the living spirit of love
The sexist stereotypes in which this tribute is expressed can be (as they
have been) laid at Mary Shelley's
doorstep. But it is, after all, Victor who
is speaking, and his monologue is telling the reader a great deal about
him that he does not seem to realize. Since this is a technique by which
fictional characterization is traditionally accomplished, perhaps the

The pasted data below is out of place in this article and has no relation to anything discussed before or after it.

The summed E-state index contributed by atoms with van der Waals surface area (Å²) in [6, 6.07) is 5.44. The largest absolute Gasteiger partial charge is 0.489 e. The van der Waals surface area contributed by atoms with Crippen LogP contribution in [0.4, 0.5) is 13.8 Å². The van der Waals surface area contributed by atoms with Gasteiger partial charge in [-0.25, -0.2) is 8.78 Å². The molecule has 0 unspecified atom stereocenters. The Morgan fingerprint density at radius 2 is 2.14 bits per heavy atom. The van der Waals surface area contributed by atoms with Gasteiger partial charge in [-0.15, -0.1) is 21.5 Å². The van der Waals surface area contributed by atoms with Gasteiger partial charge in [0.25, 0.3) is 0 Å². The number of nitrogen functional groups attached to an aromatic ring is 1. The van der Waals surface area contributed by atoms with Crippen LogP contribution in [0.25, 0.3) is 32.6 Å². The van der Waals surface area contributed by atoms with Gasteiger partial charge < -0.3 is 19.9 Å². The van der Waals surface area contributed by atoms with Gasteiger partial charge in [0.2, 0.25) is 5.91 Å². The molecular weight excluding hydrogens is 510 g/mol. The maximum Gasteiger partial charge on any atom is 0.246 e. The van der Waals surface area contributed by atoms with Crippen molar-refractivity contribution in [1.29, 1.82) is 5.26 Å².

reader will want to hold him as a character fully responsible for his own
sentiments. The Preface, we will remember, went out of its way to separate
the author from her characters (Preface 2).
Leaving Victor's perspective to the side, we may, as readers, surely honor
the affectionate warmth with which Elizabeth assumes her nurturing domestic
role and melds her small community together. We might wish, however, to
suspend judgment on its absolute value until later events can confirm
that it profits her as much as it does those she so selflessly serves.